Tarabya II of Sagaing

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Tarabya II
ဆင်ဖြူရှင် တရဖျား
King of Sagaing
Reign c. November 1349 – 23 February 1352
Predecessor Anawrahta II
Successor Thihapate
Chief Minister Nanda Pakyan
Born 12 October 1327
Monday, 11th waning of Thadingyut 689 ME
Sagaing, Sagaing Kingdom
Died 23 February 1352 (aged 24)
Thursday, 9th waxing of Tabaung 713 ME
Sagaing, Sagaing Kingdom
House Myinsaing
Father Saw Yun
Mother Saw Hnaung
Religion Theravada Buddhism

Tarabya II of Sagaing (Burmese: ဆင်ဖြူရှင် တရဖျား, pronounced [sʰɪ̀ɴ pʰjú ʃɪ̀ɴ təja̰pʰjá]; 1327–1352) was king of Sagaing from 1349 to 1352. He reestablished peace with Sagaing's rival Pinya.


Tarabya the younger was the youngest child of Queen Saw Hnaung and King Saw Yun of Sagaing. He was born eight months after his father's death. His half-uncle Tarabya I succeeded the throne, and made his mother the chief queen.[1][2] The younger Tarabya grew up at the Sagaing Palace until he was about eight. In 1335/36, he and his three full siblings had to flee to Mindon, deep inside Pinya's territory after their half-cousin Shwetaungtet overthrew Tarabya I.[2] The siblings spent the next three years in exile with the help of their mother and her ally Chief Minister Nanda Pakyan until their cover was blown and brought back to Sagaing in 1339.[3] But after a palace battle between loyalists of Shwetaungtet and Tarabya I killed both Shwetaungtet and Tarabya, the eldest brother Kyaswa was placed on the throne by Nanda Pakyan.[3]

Tarabya like his middle brother Minye played no more than a nominal role in Kyaswa's reign (1339−49) since Nanda Pakyan actually ran the country.[4] Nevertheless, he became king in late 1349 after Kyaswa and Minye died within eight months that year.[4] He inherited Minye's white elephant, and proclaimed himself Hsinbyushin ("Lord of the White Elephant").[4]

Tarabya II's reign lasted just over two years. He pursued a guarded policy towards Sagaing's traditional rival Pinya. In 1351, he gave sanctuary to Gov. Saw Ke of Yamethin, who fled from King Kyawswa II of Pinya.[5] This followed Minye's giving sanctuary to Gov. Nawrahta of Pinle in 1349.[6] But Tarabya tried to cool the situation by sending his sister Princess Soe Min and her husband Gov. Thado Hsinhtein of Tagaung to seek a truce with Kyawswa II. The embassy was successful, and the peace between the two Central Burmese kingdoms was maintained.[7] He died soon after, and was succeeded by Soe Min's second husband Thihapate on 23 February 1352.[8]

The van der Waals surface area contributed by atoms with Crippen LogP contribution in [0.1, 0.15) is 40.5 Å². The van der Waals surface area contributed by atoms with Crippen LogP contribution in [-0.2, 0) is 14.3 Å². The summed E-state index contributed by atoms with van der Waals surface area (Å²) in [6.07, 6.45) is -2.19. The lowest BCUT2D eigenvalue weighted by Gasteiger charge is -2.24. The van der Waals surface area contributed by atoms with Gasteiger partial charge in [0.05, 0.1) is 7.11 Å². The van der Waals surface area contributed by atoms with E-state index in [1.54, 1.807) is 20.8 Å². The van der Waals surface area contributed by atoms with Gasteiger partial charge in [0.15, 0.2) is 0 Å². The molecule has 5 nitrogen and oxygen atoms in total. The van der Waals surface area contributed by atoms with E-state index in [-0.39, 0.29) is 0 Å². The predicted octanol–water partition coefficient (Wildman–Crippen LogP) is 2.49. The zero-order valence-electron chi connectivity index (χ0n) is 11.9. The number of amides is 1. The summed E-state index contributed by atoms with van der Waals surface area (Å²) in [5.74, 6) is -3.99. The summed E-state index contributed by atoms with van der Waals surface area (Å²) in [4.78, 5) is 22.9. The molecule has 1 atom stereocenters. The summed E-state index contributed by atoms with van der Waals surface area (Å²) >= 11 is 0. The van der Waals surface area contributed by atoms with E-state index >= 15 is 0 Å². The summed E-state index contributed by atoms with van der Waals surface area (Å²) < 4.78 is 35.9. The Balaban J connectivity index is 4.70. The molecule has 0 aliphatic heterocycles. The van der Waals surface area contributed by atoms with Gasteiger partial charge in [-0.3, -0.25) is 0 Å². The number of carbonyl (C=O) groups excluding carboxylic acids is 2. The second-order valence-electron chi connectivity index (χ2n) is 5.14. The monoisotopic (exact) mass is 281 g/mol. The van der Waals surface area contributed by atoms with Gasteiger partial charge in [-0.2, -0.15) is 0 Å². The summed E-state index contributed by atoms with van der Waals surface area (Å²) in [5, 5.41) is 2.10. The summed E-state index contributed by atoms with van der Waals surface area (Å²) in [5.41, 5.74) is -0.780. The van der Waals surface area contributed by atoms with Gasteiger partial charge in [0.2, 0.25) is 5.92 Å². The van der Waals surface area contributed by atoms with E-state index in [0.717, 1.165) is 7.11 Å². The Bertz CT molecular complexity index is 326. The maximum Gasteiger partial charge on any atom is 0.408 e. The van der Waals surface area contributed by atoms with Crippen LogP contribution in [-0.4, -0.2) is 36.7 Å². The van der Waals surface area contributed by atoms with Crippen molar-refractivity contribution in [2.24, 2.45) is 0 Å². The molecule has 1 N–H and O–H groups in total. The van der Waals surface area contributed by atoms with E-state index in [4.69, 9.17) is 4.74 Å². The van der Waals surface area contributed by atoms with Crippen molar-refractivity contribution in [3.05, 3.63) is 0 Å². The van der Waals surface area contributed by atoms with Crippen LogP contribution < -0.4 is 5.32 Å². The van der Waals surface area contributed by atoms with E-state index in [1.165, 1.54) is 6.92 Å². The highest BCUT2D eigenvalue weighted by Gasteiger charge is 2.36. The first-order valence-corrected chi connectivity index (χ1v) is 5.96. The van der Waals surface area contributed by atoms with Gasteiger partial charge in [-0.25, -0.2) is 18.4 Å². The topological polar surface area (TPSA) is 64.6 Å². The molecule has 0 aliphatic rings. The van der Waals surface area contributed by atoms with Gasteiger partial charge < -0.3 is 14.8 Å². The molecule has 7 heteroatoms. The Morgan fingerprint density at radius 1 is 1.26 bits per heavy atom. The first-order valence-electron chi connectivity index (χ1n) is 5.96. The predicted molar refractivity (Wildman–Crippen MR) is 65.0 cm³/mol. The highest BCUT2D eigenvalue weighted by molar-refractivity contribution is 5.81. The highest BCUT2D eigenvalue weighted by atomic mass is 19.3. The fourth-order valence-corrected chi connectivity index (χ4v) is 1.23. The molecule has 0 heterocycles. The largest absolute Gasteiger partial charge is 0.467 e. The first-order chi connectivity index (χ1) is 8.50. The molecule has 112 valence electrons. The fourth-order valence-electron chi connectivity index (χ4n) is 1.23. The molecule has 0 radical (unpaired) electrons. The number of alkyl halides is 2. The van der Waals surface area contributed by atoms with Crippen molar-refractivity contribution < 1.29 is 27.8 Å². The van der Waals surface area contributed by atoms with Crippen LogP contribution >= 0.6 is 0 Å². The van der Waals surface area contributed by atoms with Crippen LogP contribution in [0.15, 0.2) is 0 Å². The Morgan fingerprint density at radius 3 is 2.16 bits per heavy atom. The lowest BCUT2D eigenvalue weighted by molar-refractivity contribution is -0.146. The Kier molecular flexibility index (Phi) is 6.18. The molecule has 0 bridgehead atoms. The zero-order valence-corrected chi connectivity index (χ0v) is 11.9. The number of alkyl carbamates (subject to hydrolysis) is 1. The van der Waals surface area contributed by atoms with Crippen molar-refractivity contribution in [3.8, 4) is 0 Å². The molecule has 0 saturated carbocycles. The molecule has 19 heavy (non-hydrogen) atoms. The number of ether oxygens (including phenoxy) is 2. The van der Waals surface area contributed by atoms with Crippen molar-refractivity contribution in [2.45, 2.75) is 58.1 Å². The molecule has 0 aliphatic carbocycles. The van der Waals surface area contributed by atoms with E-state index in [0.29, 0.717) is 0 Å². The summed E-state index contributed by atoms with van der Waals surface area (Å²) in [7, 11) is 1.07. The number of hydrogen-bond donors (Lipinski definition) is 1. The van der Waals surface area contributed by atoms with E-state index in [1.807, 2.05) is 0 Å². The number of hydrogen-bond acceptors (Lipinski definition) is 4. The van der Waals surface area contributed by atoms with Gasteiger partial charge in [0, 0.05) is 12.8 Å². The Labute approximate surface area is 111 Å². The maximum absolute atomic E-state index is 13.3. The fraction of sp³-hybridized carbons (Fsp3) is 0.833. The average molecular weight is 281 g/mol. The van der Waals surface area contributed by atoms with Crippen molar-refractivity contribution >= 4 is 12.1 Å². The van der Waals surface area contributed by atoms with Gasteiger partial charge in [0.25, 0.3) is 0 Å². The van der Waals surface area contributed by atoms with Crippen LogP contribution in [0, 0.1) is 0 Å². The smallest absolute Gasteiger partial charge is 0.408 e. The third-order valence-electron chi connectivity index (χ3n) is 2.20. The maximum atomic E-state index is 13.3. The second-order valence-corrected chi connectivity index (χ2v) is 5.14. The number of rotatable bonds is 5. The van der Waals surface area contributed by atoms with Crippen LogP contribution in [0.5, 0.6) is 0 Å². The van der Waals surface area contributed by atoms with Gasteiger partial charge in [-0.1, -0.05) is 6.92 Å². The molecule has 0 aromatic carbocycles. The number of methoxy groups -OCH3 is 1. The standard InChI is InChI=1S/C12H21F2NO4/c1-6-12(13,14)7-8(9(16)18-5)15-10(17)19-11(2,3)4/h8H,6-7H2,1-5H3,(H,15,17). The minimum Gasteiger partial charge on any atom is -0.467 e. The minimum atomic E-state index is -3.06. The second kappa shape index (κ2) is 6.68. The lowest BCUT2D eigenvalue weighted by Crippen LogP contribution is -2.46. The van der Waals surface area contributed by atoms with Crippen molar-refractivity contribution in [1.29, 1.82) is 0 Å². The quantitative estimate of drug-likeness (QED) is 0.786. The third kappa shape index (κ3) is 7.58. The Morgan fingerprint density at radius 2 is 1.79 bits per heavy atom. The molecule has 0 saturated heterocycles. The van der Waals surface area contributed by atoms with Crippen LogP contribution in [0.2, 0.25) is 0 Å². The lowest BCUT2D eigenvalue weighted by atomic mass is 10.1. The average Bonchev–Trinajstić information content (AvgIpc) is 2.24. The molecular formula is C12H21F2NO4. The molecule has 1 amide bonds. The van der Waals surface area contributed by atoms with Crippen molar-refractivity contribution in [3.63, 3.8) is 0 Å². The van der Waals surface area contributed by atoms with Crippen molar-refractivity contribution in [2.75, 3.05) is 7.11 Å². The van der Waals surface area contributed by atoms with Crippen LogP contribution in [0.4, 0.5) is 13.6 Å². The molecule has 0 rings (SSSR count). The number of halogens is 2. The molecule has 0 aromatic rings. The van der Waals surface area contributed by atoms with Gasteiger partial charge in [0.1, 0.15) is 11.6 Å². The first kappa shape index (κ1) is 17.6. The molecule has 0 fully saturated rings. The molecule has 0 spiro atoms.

Chronicle reporting differences

The royal chronicles do not agree on his birth and death dates.

Source Birth–Death Age Reign Length of reign Reference
Zatadawbon Yazawin 20 October 1337 [sic] – 1355 17 1352–1355 3 [note 1]
Zatadawbon Yazawin (partially reconciled) 12 October 1327 – 1355 27
Maha Yazawin c. 1331–1354/55 23 1352/53–1354/55 2 [9]
Yazawin Thit c. 1320 – 23 February 1352 31 1349/50 – 23 February 1352 3 [sic] [8]
Hmannan Yazawin c. 1321 – 11 February 1353 [sic] 1349/50 – 11 February 1353 [sic] [note 2]



  1. ^ (Zata 1960: 43, 71) says he was born on Monday, 25th nekkhat of the 9th month of 699 ME (11th waning of Thadingyut 699 ME = 20 October 1337), which is clearly a typographical error since (1) his father Saw Yun was already dead by the full moon of Tabaung 688 ME (5 February 1327) per inscriptional evidence (Than Tun 1959: 126); and (2) Zata (Zata 1960: 43) itself (incorrectly) says Saw Yun died in 692 ME (29 March 1330 to 28 March 1331). He was likely born ten years earlier than reported in Zata; 11th waning of Thadingyut 689 ME (Monday, 12 October 1327), about eight months after his father's death.
  2. ^ (Hmannan Vol. 1 2003: 391–392) says Minbyauk Thihapate ascended the throne on Thursday, 9th waxing of Tabaung 714 ME (11 February 1353), which is a typographical error. The Yazawin Thit chronicle (Yazawin Thit Vol. 1 012: 175–176), which Hmannan referenced, says Thursday, 9th waxing of Tabaung 713 ME (23 February 1352). The 1353 date is inconsistent with Hmannan's own reporting a page later that Thihapate was dethroned in his 13th year of reign in April 1364 (Kason 726 ME). It means he came to power in 1352, not 1353. The actual date per (Than Tun 1959: 127) was as reported in Yazawin Thit, 23 February 1352.


  1. ^ Than Tun 1959: 126
  2. ^ a b Hmannan Vol. 1 2003: 389
  3. ^ a b Hmannan Vol. 1 2003: 390
  4. ^ a b c Hmannan Vol. 1 2003: 391
  5. ^ Hmannan Vol. 1 2003: 403
  6. ^ Hmannan Vol. 1 2003: 380
  7. ^ Hmannan Vol. 1 2003: 384–385
  8. ^ a b Yazawin Thit Vol. 1 2012: 175–176
  9. ^ Maha Yazawin Vol. 1 2006: 271


  • Royal Historians of Burma (c. 1680). U Hla Tin (Hla Thamein), ed. Zatadawbon Yazawin (1960 ed.). Historical Research Directorate of the Union of Burma.
  • Kala, U (1724). Maha Yazawin (in Burmese). 1–3 (2006, 4th printing ed.). Yangon: Ya-Pyei Publishing.
  • Maha Sithu (1798). Myint Swe (1st ed.); Kyaw Win, Ph.D. and Thein Hlaing (2nd ed.), eds. Yazawin Thit (in Burmese). 1–3 (2012, 2nd printing ed.). Yangon: Ya-Pyei Publishing.
  • Royal Historical Commission of Burma (1832). Hmannan Yazawin (in Burmese). 1–3 (2003 ed.). Yangon: Ministry of Information, Myanmar.
  • Than Tun (December 1959). "History of Burma: A.D. 1300–1400". Journal of Burma Research Society. XLII (II).
Tarabya II of Sagaing
Born: 12 October 1327 Died: 23 February 1352
Regnal titles
Preceded by
Anawrahta II
King of Sagaing
c. November 1349 – 23 February 1352
Succeeded by
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